Gazegill Farm

_DSF1032iiWith a backdrop of Pendle Hill and all its folk lore and history, Emma and Ian O’Reilly are building a farming business which they seek to make fair to the land and its history, sustainable and organic in its practices, respectful and caring to the animals they farm, an integral part of the local community, and, just as important as these, something sufficiently financially sound as to have a future.

Gazegill Farm lies down a couple of miles of winding single track road just off the A682 between Gisburn and Colne. Its in the heart of the Lancashire countryside, and has been farmed by Emma’ s family for at least six generations – in other words as far as records go back. During that recorded time it has always been farmed organically and with respect. The rewards for such an approach can be seen across the farm. The remains of a Roman road, for example, run across the farm – an ancient droving track where a plethora of Roman and later coins and other interesting artefacts have been found. Bizarrely the road stops at the boundary hedges adjacent to neighbouring farms where the neighbouring land has been ploughed and work, so destroying this heritage. Along with the road is clear evidence of a medieval ridge and furrow system and what looks very much like the remains of a pre historic village with several small stone circles surrounded by a larger seemingly protective circle. Right across the farm the hedges around the fields are also part of an ancient system, looking suitably gnarled and wizened and adding to the atmosphere of Pendle mytique.

Emma and Ian are building on this inheritance. Their sixty strong herd of dairy short horns forms the centre piece of their operation, which is supplemented by rare breed pigs, sheep and hens*. All continue to been farmed organically. Sustainable energy sourcing is also inevitably important in the thinking. A 4Kw of solar PV and a 20Kw wind turbine on a hill overlooking the farmhouse currently supply about 75% of the energy needs for the farm, whilst there are plans afoot to eliminate that remaining 25% main grid draw down with further renewal options.

A major change introduced when Emma and Ian took over the running of the farm, and with major social implications, is an ambition of selling all the output direct to the public. To this end they have created a micro-dairy – Emma’s Dairy – which processes and sells the milk unpasteurised and unhomogenised (believing this to be healthier as well as more environmentally friendly) direct to local households as well as through whole food outlets across the north west, whilst the meat is now butchered and sold on site in the shop installed a couple of years ago.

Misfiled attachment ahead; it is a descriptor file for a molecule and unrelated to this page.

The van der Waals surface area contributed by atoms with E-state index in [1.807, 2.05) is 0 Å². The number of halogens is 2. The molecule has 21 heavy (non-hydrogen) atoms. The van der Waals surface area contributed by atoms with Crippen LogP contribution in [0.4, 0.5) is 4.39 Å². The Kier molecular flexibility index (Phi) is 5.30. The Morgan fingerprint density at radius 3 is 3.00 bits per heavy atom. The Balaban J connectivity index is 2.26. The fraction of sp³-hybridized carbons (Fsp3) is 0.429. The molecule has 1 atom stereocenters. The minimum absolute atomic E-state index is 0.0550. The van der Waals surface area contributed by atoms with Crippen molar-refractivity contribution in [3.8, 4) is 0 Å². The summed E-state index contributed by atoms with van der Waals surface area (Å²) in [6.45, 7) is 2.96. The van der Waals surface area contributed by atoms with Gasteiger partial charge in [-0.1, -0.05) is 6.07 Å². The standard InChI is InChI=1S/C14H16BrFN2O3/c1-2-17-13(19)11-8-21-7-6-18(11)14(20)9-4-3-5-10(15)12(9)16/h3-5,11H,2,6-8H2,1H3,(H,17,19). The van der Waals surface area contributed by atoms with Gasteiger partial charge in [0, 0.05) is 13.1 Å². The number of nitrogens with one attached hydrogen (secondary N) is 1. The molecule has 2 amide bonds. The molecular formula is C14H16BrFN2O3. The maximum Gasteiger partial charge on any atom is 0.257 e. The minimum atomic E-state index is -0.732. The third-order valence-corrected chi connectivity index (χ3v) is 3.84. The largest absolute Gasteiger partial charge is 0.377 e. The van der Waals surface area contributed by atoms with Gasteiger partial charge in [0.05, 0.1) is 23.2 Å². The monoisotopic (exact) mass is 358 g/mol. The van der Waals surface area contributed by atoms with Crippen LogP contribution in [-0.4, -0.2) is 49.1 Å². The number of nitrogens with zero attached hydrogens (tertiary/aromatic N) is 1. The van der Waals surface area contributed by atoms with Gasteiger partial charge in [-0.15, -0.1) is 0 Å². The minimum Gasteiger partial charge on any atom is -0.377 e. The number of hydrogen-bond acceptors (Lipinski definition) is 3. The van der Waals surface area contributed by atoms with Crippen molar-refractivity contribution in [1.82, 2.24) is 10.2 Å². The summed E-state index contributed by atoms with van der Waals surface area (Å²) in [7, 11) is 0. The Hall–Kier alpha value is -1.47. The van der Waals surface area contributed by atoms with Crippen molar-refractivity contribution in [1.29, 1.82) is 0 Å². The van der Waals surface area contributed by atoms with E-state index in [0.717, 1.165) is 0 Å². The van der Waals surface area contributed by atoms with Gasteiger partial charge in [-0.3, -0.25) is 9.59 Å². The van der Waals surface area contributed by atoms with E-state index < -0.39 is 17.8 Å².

The isolation of the business is broken by the steady trail of visitors to the shop, whilst Emma and Ian also encourage school party visits with a classroom specially created on site, and which is also an operating base for a local charity supporting those with learning difficulties. Over 250 schools and groups have come every year to learn about and see sustainable agriculture at first hand. The education centre is heated by an air source heat pump and the water that washes hands is heated by a solar thermal array. Emma and Ian are a buzz with ideas, be they a low impact visitor village or the making of calvados from the apples in the orchard

The comings and goings which form an integral part of Gazegill mean that the farm is in effect ‘open house’ for most of the hours of daylight, a feature which Emma and Ian not only tolerate but encourage with visitors being able to look around the immediate farm operations. This is an openness and transparency which, at least in my experience, is rarely seen in mainstream farming and one which made my visits such a rich experience. Future reports will cover the butchers shop, milking and the dairy, and the flora rich meadows among other things!

* plus a horse saved from the knackers yard after years of pulling landau along Blackpool prom!

 

For more see the Gazegill farm website

 

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